|This is the edition that I read.|
There are more appealing covers,
but I thought you should suffer as I did.
When I was searching Goodreads for the books that I plan to read for this Newbery Wayback plan, I kept coming across my friends' reviews of these books. Of Trumpeter, Colby Sharp said: "I have no idea why I'm giving this book 2 stars instead of 1. I think mostly because I'm giving myself a bonus star because I finished it in one sitting." Well, Mr. Sharp, color me impressed. I had trouble getting through a single chapter without nodding off, so you must have had some strong coffee at your disposal.
But look: I told myself I wasn't going to be uncharitable in this review and I'm already unleashing the snark.
The Trumpeter of Krakow combines two genres that seemed to be frequently lauded during the first decade of the Newbery: historical fiction and stories about Faraway Lands. It tells the story of a father, mother, and son who makes their way to Krakow after their estate is destroyed by Tartars. In their possession is the
MacGuffin Great Tarnov Crystal, which the family has sworn to hide and eventually deliver to the king of Poland. The Good Jan Kanty finds them lodgings in the same building as an alchemist and his beautiful daughter. An evil Tartar tries to get the Crystal. He doesn't succeed. There is a big fire and the kids get married at the end.
In the spirit of charity, let's talk about what Kelly gets right: setting. Even a modern reader has to admit, I think, that Kelly's evocation of fifteenth century Poland is vivid and well-researched*. The city of Krakow is probably the most well-developed character in the novel. While the other characters' personalities may be flat, at least we know exactly what they're wearing. (This is true almost ad absurdum - I felt like I was watching Project Runway: Medieval Krakow when I read descriptions like this, of a watchman who only appears in the book for two pages: "He was a man perhaps past middle age, clad in a garment of leather over which was a very light chain armor poorly woven; this fell like a skirt with pointed edges just below the knees. Above the waist the links of armor were a bit heavier, extending over the shoulders and back into long sleeves clear to the wrist, and up past the neck to a kind of head-covering like a cowl, over which he wore a pointed helmet of rough metal. Outside the armor he wore a very short leather vest caught with a belt from which hung a short sword, and across the shoulders just below the neck another belt with a buckle at the left, where the halberd could be secured and balanced." Make it work, Kelly!)
And that description is fairly representative of Kelly's treatment of his characters. They are types: the swarthy, scar-faced Tartar; the skulking half-wit; the pure and beautiful young girl. After taking the era to task over its rampant superstition, Kelly indulges in the most blatant physiognomy in his description of the evil young student who leads the alchemist astray: "But the nose was thin and mean, the mouth was small and smug, and out of the eyes came a look that signified an utterly selfish spirit behind them."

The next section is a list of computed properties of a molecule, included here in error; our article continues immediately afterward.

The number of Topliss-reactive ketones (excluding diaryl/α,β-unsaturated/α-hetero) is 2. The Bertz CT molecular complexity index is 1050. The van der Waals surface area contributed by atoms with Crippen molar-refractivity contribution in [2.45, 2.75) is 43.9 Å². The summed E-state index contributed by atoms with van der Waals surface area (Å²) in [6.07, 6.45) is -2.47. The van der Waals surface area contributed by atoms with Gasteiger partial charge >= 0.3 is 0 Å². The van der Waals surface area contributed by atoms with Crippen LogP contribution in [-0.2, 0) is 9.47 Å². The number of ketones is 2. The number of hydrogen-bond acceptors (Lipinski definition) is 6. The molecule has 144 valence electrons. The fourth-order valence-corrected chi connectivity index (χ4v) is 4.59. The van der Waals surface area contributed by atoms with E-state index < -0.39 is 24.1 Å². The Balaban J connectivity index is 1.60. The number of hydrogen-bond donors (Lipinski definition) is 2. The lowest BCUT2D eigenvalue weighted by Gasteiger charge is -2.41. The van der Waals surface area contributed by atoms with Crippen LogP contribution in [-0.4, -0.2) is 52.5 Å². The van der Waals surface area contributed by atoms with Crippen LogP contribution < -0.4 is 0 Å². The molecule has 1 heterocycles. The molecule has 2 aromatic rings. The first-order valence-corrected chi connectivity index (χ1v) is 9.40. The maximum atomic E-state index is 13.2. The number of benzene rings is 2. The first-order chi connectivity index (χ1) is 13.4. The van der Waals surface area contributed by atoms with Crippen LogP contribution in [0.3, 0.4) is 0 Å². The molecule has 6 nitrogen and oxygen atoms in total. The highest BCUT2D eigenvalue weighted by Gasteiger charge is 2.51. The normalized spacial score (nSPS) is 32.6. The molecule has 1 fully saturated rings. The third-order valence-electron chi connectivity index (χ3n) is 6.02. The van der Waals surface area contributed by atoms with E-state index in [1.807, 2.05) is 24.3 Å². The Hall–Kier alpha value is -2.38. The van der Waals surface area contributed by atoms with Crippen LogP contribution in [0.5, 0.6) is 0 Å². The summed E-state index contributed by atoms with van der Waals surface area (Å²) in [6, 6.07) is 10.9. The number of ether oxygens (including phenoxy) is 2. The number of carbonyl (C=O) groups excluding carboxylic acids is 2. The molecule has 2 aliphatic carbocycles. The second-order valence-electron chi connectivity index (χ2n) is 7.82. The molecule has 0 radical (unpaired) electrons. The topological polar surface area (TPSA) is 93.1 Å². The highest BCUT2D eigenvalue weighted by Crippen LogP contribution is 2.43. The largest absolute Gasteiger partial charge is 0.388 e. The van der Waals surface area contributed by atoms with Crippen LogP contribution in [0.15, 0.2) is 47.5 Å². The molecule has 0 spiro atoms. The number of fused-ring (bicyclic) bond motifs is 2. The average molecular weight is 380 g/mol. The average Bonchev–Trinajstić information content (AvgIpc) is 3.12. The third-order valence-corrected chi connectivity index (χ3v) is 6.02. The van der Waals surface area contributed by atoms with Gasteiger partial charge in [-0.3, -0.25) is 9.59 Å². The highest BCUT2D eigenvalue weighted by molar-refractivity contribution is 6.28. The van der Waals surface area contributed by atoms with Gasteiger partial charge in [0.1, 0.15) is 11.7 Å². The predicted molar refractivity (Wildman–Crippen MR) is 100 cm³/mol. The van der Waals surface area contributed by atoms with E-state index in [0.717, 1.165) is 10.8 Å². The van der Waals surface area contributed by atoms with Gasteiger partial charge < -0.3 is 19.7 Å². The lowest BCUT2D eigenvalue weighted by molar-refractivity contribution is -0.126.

If the characters were lacking, I was hoping to at least get caught up in the plot, which The Horn Book described as "a tale of exciting adventure." While it's true that a great deal of things happen, Kelly's prose has an oddly detached quality that robs the action of all immediacy. The dialogue in particular is laughably flat. When the band of Tartars invades the family's lodgings and captures the boy, the alchemist responds to the life-threatening situation taking place outside his door like so: "Whew, thought the alchemist, they silenced the boy. A gag, probably." Darn it, and they're probably going to kill him too.
Trumpeter was well-received in its day. It emerged from MacMillan under the guidance of Louise Seaman Bechtel, the rock star children's editor of the Newbery's first few decades. Anne Carroll Moore called it "a thrilling, well-written adventure mystery story" in her round-up of "representative" books of 1928.
Should it have won the medal? Given that six honor books were named that year, we can conclude that 1928 was considered a very good year for children's publishing. Only one of those books is still widely read - much more widely than Trumpeter, I'd wager - and that is Wanda Gag's Millions of Cats. In Minders of Make-Believe, Leonard Marcus observes, "When librarians awarded Millions of Cats a Newbery Honor, they chose to recognize the book's distinction while apparently not feeling quite right about giving the literature prize to a picture book."
I agree. There's no question that Millions of Cats is the better book, and I bet this past year's Newbery committee would have given it the big gold sticker.
*Well... mostly. It turns out that the legend at the center of the novel may be the result of a misunderstanding on Kelly's part. They really do play the Heynal from the tower of St. Mary's, and it really does break off in the middle, but the story behind the broken note may have been invented by Kelly on the basis of a misinterpretation: "Kelly, who was teaching at the Jagiellonian University on a scholar exchange in 1925-26, admitted that he did not speak the Polish language very well when he wrote the story, and had relied on French-speaking friends to translate."
In any case, you can hear the famous trumpet call here.